Meanwhile, a humanitarian aid convoy consisting of 40 trucks stocked with supplies for the embattled Syrian city of Aleppo is waiting at a special customs checkpoint at the Turkish border. In his interview, the US secretary of state put the blame for the holdup on Assad and Moscow – which is supporting the Syrian leader as a legitimate authority – while US wants him stripped of power.
“The regime, once again, is blocking [humanitarian assistance]. So Russia's client, Russia's supported friend, is the single biggest blockade to the ability to move forward here,” Kerry said, adding that Russia should “stop the grandstanding, stop the showboating and get the humanitarian assistance going.”
Access to Aleppo has been blocked due to fighting over the strategic Castello Road leading into the besieged rebel-held part of the city. The road must become a demilitarized zone for aid to be transported along it, meaning both Syrian government troops and the rebels have to pull back.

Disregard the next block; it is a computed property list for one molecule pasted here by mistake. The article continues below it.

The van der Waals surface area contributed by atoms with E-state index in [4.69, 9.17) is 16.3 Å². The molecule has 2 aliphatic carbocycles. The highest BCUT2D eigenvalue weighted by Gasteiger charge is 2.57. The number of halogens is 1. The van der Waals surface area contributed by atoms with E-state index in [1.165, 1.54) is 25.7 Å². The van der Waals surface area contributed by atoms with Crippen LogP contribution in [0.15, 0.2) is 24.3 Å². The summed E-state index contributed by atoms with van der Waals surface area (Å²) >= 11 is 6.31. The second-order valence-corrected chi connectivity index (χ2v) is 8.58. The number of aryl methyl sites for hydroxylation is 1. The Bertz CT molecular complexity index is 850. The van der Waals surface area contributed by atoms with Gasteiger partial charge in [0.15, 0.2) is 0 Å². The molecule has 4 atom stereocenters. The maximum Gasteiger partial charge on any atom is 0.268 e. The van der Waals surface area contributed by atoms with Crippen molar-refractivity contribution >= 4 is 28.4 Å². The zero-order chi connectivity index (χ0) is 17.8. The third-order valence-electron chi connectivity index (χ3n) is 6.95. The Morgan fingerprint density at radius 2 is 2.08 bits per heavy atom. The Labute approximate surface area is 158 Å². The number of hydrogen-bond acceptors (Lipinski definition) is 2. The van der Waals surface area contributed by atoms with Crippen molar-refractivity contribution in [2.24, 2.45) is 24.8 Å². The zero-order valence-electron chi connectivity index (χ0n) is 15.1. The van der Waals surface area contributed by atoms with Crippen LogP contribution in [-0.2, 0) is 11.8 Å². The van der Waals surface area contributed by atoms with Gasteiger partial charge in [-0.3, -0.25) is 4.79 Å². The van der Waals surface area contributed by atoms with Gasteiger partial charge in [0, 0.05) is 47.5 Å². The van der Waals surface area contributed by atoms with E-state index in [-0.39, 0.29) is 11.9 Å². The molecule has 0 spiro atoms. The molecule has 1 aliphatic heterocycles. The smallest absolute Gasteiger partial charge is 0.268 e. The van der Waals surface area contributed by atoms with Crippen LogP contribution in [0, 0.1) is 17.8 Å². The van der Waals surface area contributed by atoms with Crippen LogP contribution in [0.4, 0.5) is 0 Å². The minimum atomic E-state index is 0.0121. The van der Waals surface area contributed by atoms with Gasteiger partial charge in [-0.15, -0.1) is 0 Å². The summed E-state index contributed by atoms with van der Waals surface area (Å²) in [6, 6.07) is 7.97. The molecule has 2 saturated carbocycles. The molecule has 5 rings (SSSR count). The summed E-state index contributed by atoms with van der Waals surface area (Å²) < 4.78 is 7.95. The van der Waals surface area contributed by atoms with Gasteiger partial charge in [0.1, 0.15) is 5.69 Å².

Moscow claimed the Syrian Army had twice withdrawn from the road already, but had to return as rebel groups had not taken the same steps.
“Twice [the Syrian troops] have withdrawn heavy weapons, equipment and personnel from the road, moved at a distance set by the [ceasefire] agreement. But due to provocations and the reluctance of the opposition [to make similar steps], the execution of this part of the arrangement was disrupted,” Rudskoy told the briefing on Monday.
“The armed forces backed by the US have failed to establish a checkpoint in the eastern part of the Castello Road and have not transferred control over it to the Syrian Red Crescent Society. They also have not yet withdrawn their troops, arms and equipment from the road,” Rudskoy said.
He added that the situation looks as if it were intentionally created by the US to accuse Russia and the Syrian government of disrupting the delivery of humanitarian assistance, “although Russia has repeatedly called on all countries to join forces in conducting humanitarian operations in Syria and particularly Aleppo.”